The first two M&M's were quite primitive by today's standards. Back then, hard disks were practically unknown to the common home computer user, and the Internet was non-existent. Most were written in some form of Basic, a rather inadequate, slow user language. Most started with "Load *, 8, 1;" which translates to "Read the disk in device number 8 (the 5-1/4" floppy drive,) then copy it to device number 1 (the CPU.)" The asterisk stood for whatever contents were in the drive. Otherwise you'd have to type out the full title of the game, with no errors in spacing, spelling, or letter case. This took several minutes. Of course you will have copied the original game disk onto a separate floppy, lest you accidentally erase/alter any part of it, then put the original away in a safe, non-magnetic place. I can't remember exactly about M&M, but all the other RPG's I played (i. e. every one I could get my hands on) also required making disks for dungeons, disks for game instructions, and disks for characters.
Magic in the first two M&M's was formidable. Instead of clicking on a dialog tree, you typed in the pseudo-Latin magic spell when it was your mage's turn. This then cast the spell, provided you typed it correctly. All the RPG's were turn-based then, with parties of six or eight. The first real-time RPG came a few years later, with an old SSI (Strategic Simulations, Inc.) game whose name escapes me now. It was post-Gold Box, and hit the gaming community like a storm. But I digress.
All this time, our hero, Jon van Canegham, who of course designed and probably programmed the games, was chafing under the restrictions of RPG's. He had designed a primitive fantasy/strategy warfare game, "King's Bounty." Some of you may remember it. This was in 1990, when the gaming world had advanced to 3-1/2" disks, which held a lot more data than the old floppies. The game featured characters whose names appeared later in both the M&M RPG's and the present-day "King's Bounty" series. (Lord Haart, for example.) Incidentally, JVC and New World computing are given credit for pioneering the KB series, but are otherwise unaffiliated with it. (This information from the manual for the 2008 Atari PC game, "King's Bounty,The Legend.")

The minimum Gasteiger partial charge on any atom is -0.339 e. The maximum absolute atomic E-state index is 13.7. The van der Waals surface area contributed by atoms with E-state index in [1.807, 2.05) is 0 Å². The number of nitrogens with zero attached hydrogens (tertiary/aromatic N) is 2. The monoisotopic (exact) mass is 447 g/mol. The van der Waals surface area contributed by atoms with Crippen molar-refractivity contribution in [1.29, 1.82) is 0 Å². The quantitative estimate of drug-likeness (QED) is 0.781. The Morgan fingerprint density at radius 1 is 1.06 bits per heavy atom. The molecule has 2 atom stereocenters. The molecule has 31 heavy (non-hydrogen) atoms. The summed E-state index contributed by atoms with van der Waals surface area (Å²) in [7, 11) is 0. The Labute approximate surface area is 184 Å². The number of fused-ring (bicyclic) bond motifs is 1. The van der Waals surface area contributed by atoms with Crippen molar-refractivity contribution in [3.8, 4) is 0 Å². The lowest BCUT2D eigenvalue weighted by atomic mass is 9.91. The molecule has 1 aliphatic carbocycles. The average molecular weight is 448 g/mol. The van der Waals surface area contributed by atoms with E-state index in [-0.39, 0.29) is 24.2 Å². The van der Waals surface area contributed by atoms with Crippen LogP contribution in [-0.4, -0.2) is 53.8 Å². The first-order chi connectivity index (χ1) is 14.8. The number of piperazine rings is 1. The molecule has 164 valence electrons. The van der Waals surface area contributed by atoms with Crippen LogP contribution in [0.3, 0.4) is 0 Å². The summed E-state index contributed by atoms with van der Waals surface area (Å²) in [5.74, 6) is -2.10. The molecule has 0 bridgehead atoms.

Of course, M&M 3 really shook the foundations of RPG's. This was the first to show facial expressions on the party characters. Not even Richard Garriot's "Ultima" series or David Bradley's "Wizardry" series had progressed that far. It also had elements of humor, which were heretofore utterly lacking in RPG's. (I laughed out loud the first time my archer stepped into that poison puddle outside the creation hall--and turned green with her tongue stuck out and her eyes crossed. I had formerly liked M&M--now I loved it!)
I think that possibly Might & Magic never achieved the popularity of some of the other series because of the (to me, witty) puzzles. Yet JVC always included many hints to their solution. Personally, I ate that stuff up.
As Might and Magic RPG's dwindled down (not entirely the fault of our favorite "villains" at the time,) "Heroes of Might and Magic," JVC's pet "babies," took off running and never looked back. I believe they're still popular, to judge from their availability.